|One singer has moved to the Tsim Sha Tsui Star Ferry pier for an audience|
They used to hang out in Sai Yeung Choi Street South in Mongkok, wearing outlandish costumes and belting out karaoke tunes, or young people who think they are the Hong Kong version of Ed Sheeran, or dancing aunties wanting to show off their dance moves.
But after that street was shut down to performers last year, they carried on, spreading out all over Hong Kong. Some could be found by the Central ferry piers, or at the Star Ferry pier in Tsim Sha Tsui -- well the ones that I have seen.
|One street performer who showed off his skills in Mongkok|
Those who repeatedly cause a noise nuisance could be blacklisted, and retired policemen could be recruited to enforce the possible measures.
Lawmakers on the home affairs panel passed a non-binding motion to urge the Leisure and Cultural Services Department (LCSD) to review the rules to mitigate noise nuisance in parks, eliminate cash rewards for performers and increase penalties.
It doesn't seem like lawmakers have done much research on buskers and street entertainers.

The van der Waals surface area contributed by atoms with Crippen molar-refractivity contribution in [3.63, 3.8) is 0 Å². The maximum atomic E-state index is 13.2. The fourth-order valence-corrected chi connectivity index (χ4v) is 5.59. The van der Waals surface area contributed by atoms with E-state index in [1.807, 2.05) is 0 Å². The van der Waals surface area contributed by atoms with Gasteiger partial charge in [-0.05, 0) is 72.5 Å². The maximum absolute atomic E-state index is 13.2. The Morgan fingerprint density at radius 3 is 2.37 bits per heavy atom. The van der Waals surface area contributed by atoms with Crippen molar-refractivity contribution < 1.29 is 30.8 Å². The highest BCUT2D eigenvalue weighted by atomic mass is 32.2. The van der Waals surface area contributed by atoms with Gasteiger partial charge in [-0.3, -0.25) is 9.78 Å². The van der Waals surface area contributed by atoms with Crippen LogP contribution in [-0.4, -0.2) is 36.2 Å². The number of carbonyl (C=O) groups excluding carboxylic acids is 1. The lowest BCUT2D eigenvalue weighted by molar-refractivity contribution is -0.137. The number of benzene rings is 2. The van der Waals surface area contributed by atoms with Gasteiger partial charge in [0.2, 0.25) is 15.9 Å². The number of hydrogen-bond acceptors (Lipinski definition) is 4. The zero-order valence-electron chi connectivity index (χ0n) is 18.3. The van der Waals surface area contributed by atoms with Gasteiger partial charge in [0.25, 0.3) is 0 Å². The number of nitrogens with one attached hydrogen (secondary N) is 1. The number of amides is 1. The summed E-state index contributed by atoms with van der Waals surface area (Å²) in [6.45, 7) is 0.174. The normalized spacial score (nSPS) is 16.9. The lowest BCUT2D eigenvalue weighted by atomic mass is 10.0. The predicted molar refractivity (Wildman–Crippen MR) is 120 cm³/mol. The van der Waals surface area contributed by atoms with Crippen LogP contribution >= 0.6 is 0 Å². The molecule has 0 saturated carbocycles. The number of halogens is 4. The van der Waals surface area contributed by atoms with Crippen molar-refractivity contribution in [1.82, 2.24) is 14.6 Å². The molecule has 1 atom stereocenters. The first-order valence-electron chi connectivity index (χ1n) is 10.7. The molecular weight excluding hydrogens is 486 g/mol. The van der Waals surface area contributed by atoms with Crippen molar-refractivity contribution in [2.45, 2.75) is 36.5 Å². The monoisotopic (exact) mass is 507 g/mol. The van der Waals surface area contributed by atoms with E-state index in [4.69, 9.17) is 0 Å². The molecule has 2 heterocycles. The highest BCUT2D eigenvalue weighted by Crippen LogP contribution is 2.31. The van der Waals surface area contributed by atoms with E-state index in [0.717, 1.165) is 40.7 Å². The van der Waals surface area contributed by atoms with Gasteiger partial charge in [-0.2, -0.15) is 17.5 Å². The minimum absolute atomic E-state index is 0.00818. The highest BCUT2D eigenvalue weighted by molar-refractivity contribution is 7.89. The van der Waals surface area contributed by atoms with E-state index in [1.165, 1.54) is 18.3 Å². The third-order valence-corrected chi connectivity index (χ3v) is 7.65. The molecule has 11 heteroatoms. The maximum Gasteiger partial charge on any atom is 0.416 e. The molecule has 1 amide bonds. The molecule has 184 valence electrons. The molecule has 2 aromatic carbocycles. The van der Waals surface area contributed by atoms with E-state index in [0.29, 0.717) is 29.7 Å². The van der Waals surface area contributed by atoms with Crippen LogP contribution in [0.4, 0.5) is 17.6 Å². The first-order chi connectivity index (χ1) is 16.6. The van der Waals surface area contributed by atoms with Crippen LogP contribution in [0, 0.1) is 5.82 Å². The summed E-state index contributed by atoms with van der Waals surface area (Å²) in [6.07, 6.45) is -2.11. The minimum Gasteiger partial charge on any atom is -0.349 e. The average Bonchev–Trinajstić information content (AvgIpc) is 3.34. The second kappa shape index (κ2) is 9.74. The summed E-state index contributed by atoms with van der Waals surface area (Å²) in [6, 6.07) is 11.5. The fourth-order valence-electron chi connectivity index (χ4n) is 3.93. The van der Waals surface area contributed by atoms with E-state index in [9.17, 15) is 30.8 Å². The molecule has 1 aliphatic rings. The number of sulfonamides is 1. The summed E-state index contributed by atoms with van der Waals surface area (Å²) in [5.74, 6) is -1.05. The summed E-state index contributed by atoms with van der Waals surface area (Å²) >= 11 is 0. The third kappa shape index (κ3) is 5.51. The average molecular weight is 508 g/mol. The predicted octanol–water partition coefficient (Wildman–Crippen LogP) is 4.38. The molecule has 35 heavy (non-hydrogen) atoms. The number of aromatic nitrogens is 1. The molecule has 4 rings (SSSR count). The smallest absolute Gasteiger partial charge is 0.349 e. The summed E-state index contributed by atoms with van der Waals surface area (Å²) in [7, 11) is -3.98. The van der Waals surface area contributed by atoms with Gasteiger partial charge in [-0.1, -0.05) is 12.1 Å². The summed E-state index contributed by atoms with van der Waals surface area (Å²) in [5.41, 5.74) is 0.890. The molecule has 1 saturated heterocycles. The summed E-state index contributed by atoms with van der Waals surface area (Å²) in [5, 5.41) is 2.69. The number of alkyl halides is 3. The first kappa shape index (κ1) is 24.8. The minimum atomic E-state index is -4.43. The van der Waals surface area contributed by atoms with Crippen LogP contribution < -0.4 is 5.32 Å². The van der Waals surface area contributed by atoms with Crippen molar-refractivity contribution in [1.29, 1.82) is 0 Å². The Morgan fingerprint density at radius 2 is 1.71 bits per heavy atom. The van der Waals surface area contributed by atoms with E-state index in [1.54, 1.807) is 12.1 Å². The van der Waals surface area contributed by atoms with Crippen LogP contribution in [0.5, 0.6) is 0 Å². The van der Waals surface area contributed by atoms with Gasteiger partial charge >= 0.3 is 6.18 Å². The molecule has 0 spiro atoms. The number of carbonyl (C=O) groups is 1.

Edward Lau Kwok-fan of the DAB, said the current punishment for offenders is too lenient. He seemed to think performers could earn more than HK$1,000 a day busking, so a fine of HK$1,200 was not high enough to deter them from coming back.
LCSD director Michelle Li admitted it was not illegal to give money to performers, but perhaps repeat offenders could be blacklisted.
|This guy is quite well known for his Waldo look...|
However Democratic Party lawmaker Roy Kwong Chun-yu had a good point -- would there be enough manpower to handle all these complaints and enforce the rules?
Li replied training would be provided to park managers and even retired policemen would be hired to handle the situation. Glad to know the government is thinking about employing seniors...
But who gets to decide what sounds good and what sounds horrific?
That's what a performer called Ling asked.
"What may be music to our ears may seem loud to someone else, and now that nearby residents and park managers are free to file complaints as witnesses, it has made it easier to prosecute us," she said.
Ling regularly performs at Tuen Mun park and felt the government should define the level at which noise was considered a nuisance.
"We're just having fun, enjoying a good time with our friends and it's not against the law," she added. "I don't understand why people are trying to drive us away."
Does this mean the LCSD has to go back to the drawing board and figure out the definition of noise nuisance? But what the performers are doing is exercising their freedom of expression. Bureaucracy can't silence that.